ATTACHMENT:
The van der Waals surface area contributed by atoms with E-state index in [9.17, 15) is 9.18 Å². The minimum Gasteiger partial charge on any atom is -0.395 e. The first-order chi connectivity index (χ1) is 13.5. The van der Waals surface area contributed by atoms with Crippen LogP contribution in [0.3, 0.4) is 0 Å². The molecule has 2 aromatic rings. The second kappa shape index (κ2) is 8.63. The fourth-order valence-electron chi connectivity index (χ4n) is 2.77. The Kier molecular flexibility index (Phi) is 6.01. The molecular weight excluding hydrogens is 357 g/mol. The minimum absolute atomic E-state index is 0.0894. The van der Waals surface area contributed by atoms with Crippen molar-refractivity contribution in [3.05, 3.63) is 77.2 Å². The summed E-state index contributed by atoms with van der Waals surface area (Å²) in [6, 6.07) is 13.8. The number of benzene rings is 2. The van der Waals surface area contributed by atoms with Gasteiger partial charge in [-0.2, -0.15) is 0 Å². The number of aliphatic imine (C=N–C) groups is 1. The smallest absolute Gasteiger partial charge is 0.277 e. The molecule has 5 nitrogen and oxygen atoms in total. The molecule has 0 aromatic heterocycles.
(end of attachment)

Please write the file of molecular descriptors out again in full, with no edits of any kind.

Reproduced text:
The van der Waals surface area contributed by atoms with E-state index in [9.17, 15) is 9.18 Å². The minimum Gasteiger partial charge on any atom is -0.395 e. The first-order chi connectivity index (χ1) is 13.5. The van der Waals surface area contributed by atoms with Crippen LogP contribution in [0.3, 0.4) is 0 Å². The molecule has 2 aromatic rings. The second kappa shape index (κ2) is 8.63. The fourth-order valence-electron chi connectivity index (χ4n) is 2.77. The Kier molecular flexibility index (Phi) is 6.01. The molecular weight excluding hydrogens is 357 g/mol. The minimum absolute atomic E-state index is 0.0894. The van der Waals surface area contributed by atoms with Crippen molar-refractivity contribution in [3.05, 3.63) is 77.2 Å². The summed E-state index contributed by atoms with van der Waals surface area (Å²) in [6, 6.07) is 13.8. The number of benzene rings is 2. The van der Waals surface area contributed by atoms with Gasteiger partial charge in [-0.2, -0.15) is 0 Å². The number of aliphatic imine (C=N–C) groups is 1. The smallest absolute Gasteiger partial charge is 0.277 e. The molecule has 5 nitrogen and oxygen atoms in total. The molecule has 0 aromatic heterocycles.